Hugo Barra, whofrom founding CEO in 2017, said Thursday that he's stepping down as the head of Oculus just as the team is preparing to release its and headsets this month. Barra said next he'll be helping to build AR and VR partnerships for Facebook out of New York.
"Time for me to take on the next big challenge -- bringing AR and VR to more people!" he wrote in a tweet announcing the move.
Facebook said Erick Tseng, a nearly decade-long veteran of Facebook, will be taking over for Barra. Before working at Facebook, Tseng had worked at Google, helping lead its Android team. Barra also , helping lead the Android group before to assist in running the Chinese phone maker Xiaomi.
The move marks another shift for Oculus, which wasin 2014 for more than $2 billion. Since that purchase, its original leaders have left, including CEO Iribe and its young headset inventor, Palmer Luckey.
Part of what led to Luckey leaving was a Daily Beast story from 2016 about how he'dthat put up a billboard before the US presidential election with Democratic nominee Hillary Clinton's face above the words "Too Big To Jail."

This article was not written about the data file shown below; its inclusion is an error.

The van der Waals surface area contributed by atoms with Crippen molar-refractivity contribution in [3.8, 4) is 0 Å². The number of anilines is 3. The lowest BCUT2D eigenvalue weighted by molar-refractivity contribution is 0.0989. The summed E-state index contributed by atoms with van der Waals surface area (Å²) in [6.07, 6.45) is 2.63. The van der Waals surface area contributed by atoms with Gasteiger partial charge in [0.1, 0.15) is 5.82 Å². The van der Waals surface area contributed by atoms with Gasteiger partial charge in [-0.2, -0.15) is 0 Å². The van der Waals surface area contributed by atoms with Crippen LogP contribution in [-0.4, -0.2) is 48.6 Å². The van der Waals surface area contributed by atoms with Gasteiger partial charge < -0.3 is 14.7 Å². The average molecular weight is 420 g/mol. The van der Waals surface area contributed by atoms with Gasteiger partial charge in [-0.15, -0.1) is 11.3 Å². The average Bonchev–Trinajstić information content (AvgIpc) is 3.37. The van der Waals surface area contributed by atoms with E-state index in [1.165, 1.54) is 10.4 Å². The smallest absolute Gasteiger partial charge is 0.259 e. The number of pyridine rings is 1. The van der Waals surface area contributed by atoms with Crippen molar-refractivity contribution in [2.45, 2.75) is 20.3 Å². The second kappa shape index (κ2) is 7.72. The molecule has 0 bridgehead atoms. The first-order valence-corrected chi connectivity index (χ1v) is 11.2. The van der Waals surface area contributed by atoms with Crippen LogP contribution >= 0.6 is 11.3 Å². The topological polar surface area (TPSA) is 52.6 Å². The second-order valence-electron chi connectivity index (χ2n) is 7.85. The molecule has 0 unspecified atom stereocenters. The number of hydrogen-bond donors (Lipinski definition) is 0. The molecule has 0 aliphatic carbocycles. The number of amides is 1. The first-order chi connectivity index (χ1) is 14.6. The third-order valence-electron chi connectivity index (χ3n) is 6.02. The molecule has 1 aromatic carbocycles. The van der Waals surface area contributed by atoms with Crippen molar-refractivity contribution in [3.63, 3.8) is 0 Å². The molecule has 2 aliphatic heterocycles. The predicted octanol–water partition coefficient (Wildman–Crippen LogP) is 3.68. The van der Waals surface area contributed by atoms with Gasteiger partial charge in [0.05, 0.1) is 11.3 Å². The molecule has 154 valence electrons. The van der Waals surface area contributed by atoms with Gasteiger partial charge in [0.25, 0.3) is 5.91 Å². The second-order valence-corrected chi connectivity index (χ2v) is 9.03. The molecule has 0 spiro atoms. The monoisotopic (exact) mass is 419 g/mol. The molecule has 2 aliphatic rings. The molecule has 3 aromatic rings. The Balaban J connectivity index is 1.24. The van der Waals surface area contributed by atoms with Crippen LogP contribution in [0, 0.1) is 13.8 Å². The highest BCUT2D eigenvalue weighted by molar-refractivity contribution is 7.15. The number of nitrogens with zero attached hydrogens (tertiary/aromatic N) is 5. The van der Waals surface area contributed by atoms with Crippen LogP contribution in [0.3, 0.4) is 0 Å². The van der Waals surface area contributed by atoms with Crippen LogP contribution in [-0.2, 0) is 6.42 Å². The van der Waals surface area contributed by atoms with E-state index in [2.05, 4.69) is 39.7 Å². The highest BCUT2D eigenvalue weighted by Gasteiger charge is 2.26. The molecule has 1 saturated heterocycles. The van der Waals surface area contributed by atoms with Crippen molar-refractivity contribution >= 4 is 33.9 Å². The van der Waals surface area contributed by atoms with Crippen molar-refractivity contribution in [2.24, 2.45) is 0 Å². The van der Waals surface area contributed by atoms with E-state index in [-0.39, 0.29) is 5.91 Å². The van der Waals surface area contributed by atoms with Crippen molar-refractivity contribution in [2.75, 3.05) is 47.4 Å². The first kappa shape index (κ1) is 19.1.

A story in The Wall Street Journal, and then a book called this year, both reported that Luckey was effectively forced out over his political activity. Facebook then said personnel matters were confidential.
Barra's shift to AR may indicate that Facebook's investments in the technology are expanding. Two years ago, the company announced Apple too is working on a device, planed for next year, .to its apps and services. Facebook has also said it's working on , an area already being popularized by headset and the startup .
Barra said Facebook "is setting an ambitious plan for delivering AR glasses."
"As we move toward a world where VR and AR devices are mainstream, we will need to significantly expand and invest in the global partner ecosystem to make them available to everyone," a Facebook spokeswoman said in a statement. "Hugo is the perfect person to lead this effort after overseeing product and global strategy for so many years."
First published May 9 at 12:22 p.m. PT.
Update, 4:23 p.m. PT: Adds Barra's expanded statement.